Mechanics of exchange flow between open water and an aquatic canopy
Author(s)Zhang, Xueyan, Ph. D. Massachusetts Institute of Technology
Massachusetts Institute of Technology. Dept. of Civil and Environmental Engineering.
Heidi M. Nepf.
MetadataShow full item record
The presence of aquatic vegetation is a common feature in shallow water systems. It alters the dynamics of the system by producing additional drag and by generating differential heating between regions of vegetation and open water through the shading it provides. The differential heating creates density differences that drive flow between vegetated and open regions. This thesis presents a series of experiments that explored the magnitude and structure of these exchange flows for different forcing and vegetation distributions. The first project considers emergent vegetation with flow forced by a constant density difference. After a short inertial period, the discharge is controlled by the vegetative drag, and the current entering the vegetation, as well as the total discharge, decrease with time. The toe velocity of the current moving into the open region is controlled only by inertia and is constant in time. The second project considers emergent vegetation with a temporally increasing density difference, which was generated by a constant heat input. In the vegetated region, both the buoyancy and vegetative drag experienced by the intruding current increase linearly in time, offsetting on another and resulting in a current velocity moving into the vegetation that is constant in time. The thickness of this intruding layer is set by the length scale of light penetration. The third project considers a mat of floating vegetation whose roots penetrate a fraction of the water depth. The flow was driven by a constant density difference (constant g'). The flow entering the vegetated side bifurcates, with some flow moving through the root layer and the remaining flow displaced downward beneath this layer. The fraction of flow going through and beneath the root layer is allocated such that the conversion from potential energy to kinetic energy is maximized in the system. Finally, this work shows that thermally-driven exchange flow can flush a significant portion of a vegetated sidearm during a diurnal cycle and thus can play a crucial role in the mass balance and distribution in a natural water body.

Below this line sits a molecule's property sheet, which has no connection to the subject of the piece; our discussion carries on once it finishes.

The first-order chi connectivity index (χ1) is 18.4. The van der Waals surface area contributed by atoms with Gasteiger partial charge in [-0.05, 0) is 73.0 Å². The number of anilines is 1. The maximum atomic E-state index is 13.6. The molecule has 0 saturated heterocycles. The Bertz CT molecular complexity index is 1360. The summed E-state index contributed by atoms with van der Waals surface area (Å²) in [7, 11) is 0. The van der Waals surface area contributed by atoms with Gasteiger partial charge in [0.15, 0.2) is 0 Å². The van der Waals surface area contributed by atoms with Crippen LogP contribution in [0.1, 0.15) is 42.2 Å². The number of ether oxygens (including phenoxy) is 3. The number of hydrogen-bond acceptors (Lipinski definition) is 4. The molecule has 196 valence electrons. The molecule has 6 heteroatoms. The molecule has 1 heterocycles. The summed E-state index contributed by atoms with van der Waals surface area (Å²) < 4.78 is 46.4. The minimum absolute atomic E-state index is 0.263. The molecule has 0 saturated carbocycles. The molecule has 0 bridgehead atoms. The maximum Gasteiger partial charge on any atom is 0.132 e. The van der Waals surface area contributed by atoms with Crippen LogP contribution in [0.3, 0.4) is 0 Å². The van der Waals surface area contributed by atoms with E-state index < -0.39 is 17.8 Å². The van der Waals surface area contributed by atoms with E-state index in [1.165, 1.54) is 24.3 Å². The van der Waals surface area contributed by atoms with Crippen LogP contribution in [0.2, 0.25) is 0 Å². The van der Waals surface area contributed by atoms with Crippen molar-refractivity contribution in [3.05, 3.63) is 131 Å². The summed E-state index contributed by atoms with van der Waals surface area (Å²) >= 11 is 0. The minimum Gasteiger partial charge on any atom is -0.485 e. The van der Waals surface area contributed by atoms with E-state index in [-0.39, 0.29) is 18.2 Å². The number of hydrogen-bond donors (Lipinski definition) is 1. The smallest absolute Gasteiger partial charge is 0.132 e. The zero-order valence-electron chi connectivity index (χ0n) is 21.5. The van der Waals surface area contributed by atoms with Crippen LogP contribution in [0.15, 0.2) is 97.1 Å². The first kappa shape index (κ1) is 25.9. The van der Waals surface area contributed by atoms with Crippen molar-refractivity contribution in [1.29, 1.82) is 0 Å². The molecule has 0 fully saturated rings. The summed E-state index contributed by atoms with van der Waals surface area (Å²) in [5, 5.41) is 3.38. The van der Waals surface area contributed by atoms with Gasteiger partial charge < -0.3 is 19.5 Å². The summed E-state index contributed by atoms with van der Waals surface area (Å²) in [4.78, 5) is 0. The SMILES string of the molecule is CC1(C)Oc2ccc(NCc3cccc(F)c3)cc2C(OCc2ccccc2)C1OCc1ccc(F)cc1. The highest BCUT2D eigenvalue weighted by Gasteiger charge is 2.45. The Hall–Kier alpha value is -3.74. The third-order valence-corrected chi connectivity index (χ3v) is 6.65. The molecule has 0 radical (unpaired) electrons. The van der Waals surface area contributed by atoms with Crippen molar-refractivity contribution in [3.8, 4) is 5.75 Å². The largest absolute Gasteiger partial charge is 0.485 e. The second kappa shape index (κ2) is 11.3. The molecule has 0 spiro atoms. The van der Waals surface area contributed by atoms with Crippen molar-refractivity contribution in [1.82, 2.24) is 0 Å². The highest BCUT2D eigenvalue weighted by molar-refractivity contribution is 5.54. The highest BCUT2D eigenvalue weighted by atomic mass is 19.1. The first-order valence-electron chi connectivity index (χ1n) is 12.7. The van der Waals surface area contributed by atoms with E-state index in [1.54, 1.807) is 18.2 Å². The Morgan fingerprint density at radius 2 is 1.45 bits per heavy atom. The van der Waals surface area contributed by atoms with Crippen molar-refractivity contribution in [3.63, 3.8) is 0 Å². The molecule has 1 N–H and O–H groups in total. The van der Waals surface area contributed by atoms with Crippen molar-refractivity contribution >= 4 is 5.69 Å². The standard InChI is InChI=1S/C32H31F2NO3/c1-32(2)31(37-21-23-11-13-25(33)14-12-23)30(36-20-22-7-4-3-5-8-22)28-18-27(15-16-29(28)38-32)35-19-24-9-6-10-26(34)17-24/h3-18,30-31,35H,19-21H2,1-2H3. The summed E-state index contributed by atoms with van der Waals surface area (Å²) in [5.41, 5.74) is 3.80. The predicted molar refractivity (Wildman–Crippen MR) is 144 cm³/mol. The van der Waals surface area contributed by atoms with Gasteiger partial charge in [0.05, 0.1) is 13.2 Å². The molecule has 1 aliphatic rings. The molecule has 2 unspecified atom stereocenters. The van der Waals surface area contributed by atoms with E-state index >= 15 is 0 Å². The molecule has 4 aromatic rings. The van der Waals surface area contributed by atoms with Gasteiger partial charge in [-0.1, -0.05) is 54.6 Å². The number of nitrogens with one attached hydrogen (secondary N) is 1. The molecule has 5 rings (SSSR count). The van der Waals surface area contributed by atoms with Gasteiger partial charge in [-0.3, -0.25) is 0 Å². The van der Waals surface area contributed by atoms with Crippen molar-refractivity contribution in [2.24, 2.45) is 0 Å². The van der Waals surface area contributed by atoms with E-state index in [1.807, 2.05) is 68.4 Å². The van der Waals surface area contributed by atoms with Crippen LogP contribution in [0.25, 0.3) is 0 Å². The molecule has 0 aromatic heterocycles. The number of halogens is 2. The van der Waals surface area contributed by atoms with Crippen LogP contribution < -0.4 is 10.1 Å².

Thesis (Ph. D. in Environmental Fluid Mechanics)--Massachusetts Institute of Technology, Dept. of Civil and Environmental Engineering, 2010.Cataloged from PDF version of thesis.Includes bibliographical references (p. 121-126).
DepartmentMassachusetts Institute of Technology. Dept. of Civil and Environmental Engineering.
Massachusetts Institute of Technology
Civil and Environmental Engineering.